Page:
By Julie Hill on Aug 4, 2017 1:22:31 AM
You look at the clock. It’s 5:30. And you still have a million things to do.
It’s one of the worst feelings, but through my role as an office manager, HR resource, accountant, and catch-all for Sapper, I’ve learned to take on more than what I thought I was capable of.
In true startup fashion, my role has evolved from a part time bookkeeper to managing several departments. After having several meltdowns and receiving wonderful advice and support from the Sapper team, I have gotten better at time management.
Below are the 6 steps I’ve taken to manage my time and make sure I’m completing the most important tasks.
I realized that anytime I’d get to the end of my day without completing my critical work, it was a result of not having a plan of attack. I would start my day feeling overwhelmed and try to just dive in, but at the end of the day, I’d still feel unaccomplished.
I stepped back and began to analyze how, when, and where I worked, figuring out what I needed to fix, and made a plan. Every single day.
2. Prioritize tasks
Make lists for everything–I have a daily list, weekly list, personal lists. Lists on lists on lists.
And while writing everything down is valuable to help you process, sometimes having a page of to dos can be overwhelming–it’s easy to get lost and not know where to start.
That’s why I came up with a system to differentiate what was important to accomplish that day vs. what could wait. I put a star next to the tasks that are most important, and a heart next to the secondary items.
It’s simple, and Lisa Frank would be proud.
This might seem silly, but it’s important to distinguish what must be done that day, and what can be put off if need be. Come up with your own system to help you make this distinction in your tasks (if stars and hearts aren’t your thing). This will help you decide what’s critical, and will help you avoid ending the day with the realization that you didn’t complete your most important items.
3. Identify what time of day you’re most productive
Everyone has a certain time when they’re more focused, and maybe another where it’s almost impossible to remember what we were working on, let alone what we ate 5 minutes ago.
I have the most drive and energy in the morning, and I schedule my day around that fact. I complete all of my duties that require the most focus and attention (star items) in the morning, and I work on the things that don’t need as much focus (heart items) in the afternoon because I know my focus dips closer to the end of the day.
Figure out when you’re most productive and plan your schedule around it. It’s different for everyone, and you’re the only one that knows how you work best.
4. Identify what type of environment you are most productive in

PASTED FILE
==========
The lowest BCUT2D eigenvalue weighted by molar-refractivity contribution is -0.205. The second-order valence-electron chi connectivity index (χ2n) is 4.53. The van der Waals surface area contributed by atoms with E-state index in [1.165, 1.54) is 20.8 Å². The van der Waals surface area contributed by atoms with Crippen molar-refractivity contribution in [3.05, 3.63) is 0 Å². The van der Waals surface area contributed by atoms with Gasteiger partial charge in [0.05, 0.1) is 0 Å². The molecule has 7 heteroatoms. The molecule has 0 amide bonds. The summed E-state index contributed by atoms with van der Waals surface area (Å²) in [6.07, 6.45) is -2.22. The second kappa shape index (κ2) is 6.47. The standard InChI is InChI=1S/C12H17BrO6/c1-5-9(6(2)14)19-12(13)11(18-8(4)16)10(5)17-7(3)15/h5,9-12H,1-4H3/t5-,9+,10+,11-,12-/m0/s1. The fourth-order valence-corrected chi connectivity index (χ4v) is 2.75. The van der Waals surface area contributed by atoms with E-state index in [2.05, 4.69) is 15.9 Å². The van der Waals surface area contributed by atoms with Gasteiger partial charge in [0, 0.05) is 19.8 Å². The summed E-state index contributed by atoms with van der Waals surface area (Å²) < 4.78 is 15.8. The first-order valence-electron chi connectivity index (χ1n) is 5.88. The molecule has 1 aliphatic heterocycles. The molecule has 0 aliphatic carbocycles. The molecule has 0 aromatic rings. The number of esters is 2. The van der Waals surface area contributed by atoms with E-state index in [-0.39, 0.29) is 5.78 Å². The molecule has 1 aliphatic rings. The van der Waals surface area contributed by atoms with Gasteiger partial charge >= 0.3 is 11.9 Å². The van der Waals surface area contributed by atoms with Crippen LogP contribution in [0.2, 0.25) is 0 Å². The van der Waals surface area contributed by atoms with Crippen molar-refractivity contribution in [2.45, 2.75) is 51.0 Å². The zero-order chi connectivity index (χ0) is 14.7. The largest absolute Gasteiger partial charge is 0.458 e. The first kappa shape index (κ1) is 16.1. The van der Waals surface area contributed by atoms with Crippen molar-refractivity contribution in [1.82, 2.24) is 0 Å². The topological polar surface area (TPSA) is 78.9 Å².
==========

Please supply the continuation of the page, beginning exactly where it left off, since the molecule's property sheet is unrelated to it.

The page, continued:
I have the luxury of working with a lot of wonderful, funny people. If I had my way, I would chat and watch videos of reporters getting attacked by goats for most of my day. That said, I know I get distracted pretty easily, so I separate myself during my critical working hours to maintain focus and achieve the level of productivity I need to get everything finished.
Identify your biggest distractions and make efforts to minimize them, even if it’s only for a few hours of intense concentration per day.
I thrive when I’m alone with green tea and some upbeat music.
Finding that work/life balance is key. Take time to think about what’s distracting you and what you can change to make sure you are in a space that encourages focus and helps you maintain a good workflow.
(Read our post on Finding the Right Balance in Your Work Life Identity)
5. Set Boundaries.
Once you pinpoint your challenges, prioritize, and curate your environment; protect it. Block time on your calendar for those hours you know you’ll need. Schedule meetings around it. Your time is valuable and you need to put it first.
6. Set goals
I frequently get sucked into day-to-day tasks, tending to forget about the big picture. What are your weekly goals? Monthly goals? 12 month goals?
At Sapper, the leadership team has a standup at the beginning of the week to go over several goals we want to accomplish that week. It’s important to keep those goals in mind throughout the week so you don’t get lost in your daily shuffle. Set goals. Check them off. Be mindful. Repeat.
Mastering time management is a difficult feat and requires frequent evaluation and reflection. Taking the time to do this will help you build an optimal environment and workflow that is tailored to you.
All of these levers have been crucial for me and will hopefully help you in subduing your own time management beasts.
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